The Scars You Don't See
By Jennifer Gilbert
Photo Credit: Peter Yang
THIS IS WHAT PEOPLE SAID to me after the attack:
At least he didn't get your face. At least you're alive. At least you weren't raped. I learned that this is what "at least" means: Move on. Get over it. Let's not talk about it. It could be worse, so it must be better.
This is what I asked myself after the attack: Was it something about me, how I looked, how I was dressed? Did I smile at him or say hello? What if I had turned around and seen him, told some big man on the street that someone was following me? Why didn't I notice I was being followed? Why didn't I notice he was right behind me? What terrible thing have I done in my life that I deserved this — have I not been a good enough person? In what universe is it OK for this to happen to someone?
The questions ran around in my head, a constant series of mental laps. Did I do something? Did I not do something?
I always imagined my grown-up life in big terms: successful career, handsome husband, huge family. Even though the girl who dreamed of a fabulous New York life had been destroyed that afternoon, the dream itself remained. My task was to figure out who the new me was who could make that dream come true, then rivet together my new personality without the slightest perceptible weakness. That was the only way I would be able to survive my fears without anyone on the outside being the wiser.
The result of my rebuilding was an assemblage of contradictions, all hidden beneath my shiny skin. I was a fearless fearful person. I was isolated but afraid to be alone. I was terrified of things most people take for granted — especially sleep — but the stuff that others approach with trepidation didn't even faze me. New career choices, job interviews, selling, cold-calling — that was nothing to me. I knew what it was like to almost lose everything, so the day-to-day things that cause the average person anxiety? Please. What's the worst that could happen to me — the interviewer wouldn't hire me? This is not scary stuff.
Three months after the attack, I got a job with a small event-planning business. I didn't have the faintest idea what I was doing, but I worked constantly, never taking a vacation. On some level I must have known that the more I kept moving, the less I had to think. No longer was I the nice, dimply, happy-go-lucky girl from the suburbs. The new Jen was fierce and on top of things—Type A-plus-plus. I faced down all opposition — the attacker and anyone else in the world who tried to tell me I couldn't do everything that I set my mind to. I looked them all in the eye, thrust back my shoulders, and said, You picked the wrong girl.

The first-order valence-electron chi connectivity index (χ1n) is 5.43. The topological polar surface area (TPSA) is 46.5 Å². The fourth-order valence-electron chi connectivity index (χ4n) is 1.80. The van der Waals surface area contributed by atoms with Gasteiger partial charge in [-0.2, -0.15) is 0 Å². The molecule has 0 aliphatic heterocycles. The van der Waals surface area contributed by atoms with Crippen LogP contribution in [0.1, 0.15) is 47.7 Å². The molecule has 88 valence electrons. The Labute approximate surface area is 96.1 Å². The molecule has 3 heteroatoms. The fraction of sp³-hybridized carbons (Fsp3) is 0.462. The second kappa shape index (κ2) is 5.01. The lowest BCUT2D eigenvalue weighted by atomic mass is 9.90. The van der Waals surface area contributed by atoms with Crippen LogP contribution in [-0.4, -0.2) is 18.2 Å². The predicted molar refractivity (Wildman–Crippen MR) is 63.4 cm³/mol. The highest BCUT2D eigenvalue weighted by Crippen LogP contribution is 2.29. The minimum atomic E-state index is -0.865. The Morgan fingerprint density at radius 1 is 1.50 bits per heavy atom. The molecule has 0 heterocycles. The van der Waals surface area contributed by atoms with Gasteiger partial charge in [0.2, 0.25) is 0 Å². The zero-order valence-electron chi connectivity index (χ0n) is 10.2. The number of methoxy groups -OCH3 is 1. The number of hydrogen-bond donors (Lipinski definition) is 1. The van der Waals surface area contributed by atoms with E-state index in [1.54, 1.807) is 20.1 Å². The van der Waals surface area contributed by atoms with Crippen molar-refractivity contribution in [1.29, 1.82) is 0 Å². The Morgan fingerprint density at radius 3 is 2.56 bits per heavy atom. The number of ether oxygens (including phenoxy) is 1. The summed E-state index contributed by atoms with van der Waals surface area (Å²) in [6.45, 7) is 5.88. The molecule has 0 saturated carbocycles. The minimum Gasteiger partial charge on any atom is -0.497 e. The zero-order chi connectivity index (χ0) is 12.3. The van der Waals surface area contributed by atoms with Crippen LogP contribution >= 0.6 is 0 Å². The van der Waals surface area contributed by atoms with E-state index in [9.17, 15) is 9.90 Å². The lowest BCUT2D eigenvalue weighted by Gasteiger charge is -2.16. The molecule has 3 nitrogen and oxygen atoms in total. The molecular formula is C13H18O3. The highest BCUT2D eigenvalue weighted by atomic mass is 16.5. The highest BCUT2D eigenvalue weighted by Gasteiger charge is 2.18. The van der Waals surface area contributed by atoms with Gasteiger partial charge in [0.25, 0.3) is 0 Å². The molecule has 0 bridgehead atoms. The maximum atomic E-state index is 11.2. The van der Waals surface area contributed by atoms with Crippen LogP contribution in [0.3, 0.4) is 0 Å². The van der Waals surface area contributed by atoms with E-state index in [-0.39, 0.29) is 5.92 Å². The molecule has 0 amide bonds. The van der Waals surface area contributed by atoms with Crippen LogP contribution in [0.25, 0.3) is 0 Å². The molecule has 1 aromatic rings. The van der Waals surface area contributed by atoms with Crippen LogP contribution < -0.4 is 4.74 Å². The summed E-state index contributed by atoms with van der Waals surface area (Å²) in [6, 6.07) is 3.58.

Around this time, one of my biggest clients, the owner of a popular club in the city, offered to be my partner in my own event-planning firm, which I'd already named in my head — Save the Date. Though I had put away all those old fantasies of a blissful future of having it all, maybe the universe would let me have this one thing, my own bouncing baby company.
The launch of my company was a welcome distraction — even if the timing was a little ill-advised. I'd managed to put a semblance of a life together — at least superficially. But internally I never dealt with the attack. The district attorney expected that it would take three years to bring my case to trial, but somehow I managed to put that knowledge on a shelf and pretend it didn't exist.
It's surreal to remember that while I was barely controlling my fear of the trial, I was also doing my day job. Neither my staff nor any of my clients ever knew I'd been attacked, much less that I was about to testify in a trial. So while I was trying to hold down the urge to throw up, I was simultaneously booking Christmas parties, choosing hors d'oeuvres, and managing my clients' freak-outs over their goodie bags. I was 25 years old, but the enormous mental and physical pressure on me made me feel 100. Other women my age were making their youthful mistakes, getting drunk in bars, doing their walks of shame the next morning. Meanwhile, I was starting a company and testifying in an attempted murder trial.
My strongest memory of the trial — other than my actual testimony — is of almost unbearable suspense. Because I was a witness as well as the victim, I wasn't allowed to sit in the courtroom and listen. The case lasted for weeks, and the wait for my call to testify was agonizing.